There stands a place where trembling lightning plays;
Hence to be purges souls pass the cleansing flame,
To fit for the test of judge supreme.
Alexander Neckam (1157 - 1217)

Sunrise Over Inch Strand, Dingle Peninsula, Ireland Blasket Islands, West Kerry, Ireland Minard Castle, Dingle Peninsula Ireland Tralee Bay, Co. Kerry,Ireland
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The route of the Kerry Camino From Tralee to Camp Section DAY 1 OF 3 DAYS

Distance: 18km | Ascent: 200m | Time: 5 - 7 hrs

The Kerry Camino starts and finishes in Tralee at St John's church. A sign for the official start can be found at the church entrance. A quick stroll through the park will lead to Princes Street where a left turn continues through Princes Quay and on to a busy roundabout. Turning right here will set the Kerry Camino in motion as the trail quickly escapes the town traffic by joining the gentle curve of the canal path for 2km to Blennerville.The first of the stamping stations can be found at the town end of the canal.

The walk along the canal comes to an end upon reaching a bridge opposite the Blennerville Windmill. At this point, the Kerry Camino branches off from a second trail called the 'North Kerry Way' and crosses the canal to approach the village.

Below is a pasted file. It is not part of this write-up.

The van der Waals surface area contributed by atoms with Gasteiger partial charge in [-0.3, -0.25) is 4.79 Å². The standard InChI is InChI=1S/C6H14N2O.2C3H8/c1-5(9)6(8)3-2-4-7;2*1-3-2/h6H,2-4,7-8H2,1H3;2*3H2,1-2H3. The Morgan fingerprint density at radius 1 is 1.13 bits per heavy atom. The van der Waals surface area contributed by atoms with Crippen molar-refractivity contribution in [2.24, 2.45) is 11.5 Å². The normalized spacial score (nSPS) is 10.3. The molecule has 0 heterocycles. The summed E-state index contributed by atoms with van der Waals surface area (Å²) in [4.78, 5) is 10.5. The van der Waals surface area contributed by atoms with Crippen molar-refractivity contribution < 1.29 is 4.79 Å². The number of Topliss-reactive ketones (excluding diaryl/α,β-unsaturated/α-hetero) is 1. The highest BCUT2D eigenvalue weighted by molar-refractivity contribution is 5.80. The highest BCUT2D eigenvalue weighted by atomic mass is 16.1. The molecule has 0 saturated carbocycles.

The Kerry Camino follows the main N86 road to Dingle for a short distance when passing through Blennerville. After crossing the canal, the trail takes the second left turn and follows some quieter country back roads that gradually start to rise up into the flanks of the Slieve Mish mountain range. After around 3km, the trail eventually reaches Tonevane and sharply turns west and out into the open mountainside.

The following section of the Kerry Camino can get quite marshy and is dotted with large red sandstone rocks which have been laid for use as stepping stones A pair of gaiters is of great advantage as its almost inevitable that at some point a foot will go astray and end in bog that could be ankle-deep!

As the Kerry Camino passes the entrances to several impressive glacial valleys, a number of streams make their way towards the sea. These are easily crossed by either bridge or stepping stones. Features of interest to keep an eye out for along this mountain section are an old Victorian-era reservoir that used to supply water to Tralee. Towards the end of this section the trail descends onto a hedge-lined stone path which used to be the old Tralee-Dingle road in the distant past. The preserved ruins of Killelton Oratory can be found alongside the trail here to the left of the path. This part is often used as a cattle drove which means it can get quite mucky. Several stiles have to be crossed before finally reaching a tarmac road.

The final section of the walk comes down into a valley, crosses the Finglas River and takes in a short uphill stretch before meeting a minor road.. The turn to the right leads downhill for around 1km to Camp Village. The road straight ahead continues in the direction of Dingle.This village is ideal for your first overnight and whether it is simply resting over a pint and sharing the experiences of the day or enjoying some of the local characters and eateries you are sure not to be disappointed

This is a an approximate outline of the route. On the ground the route is marked by stakes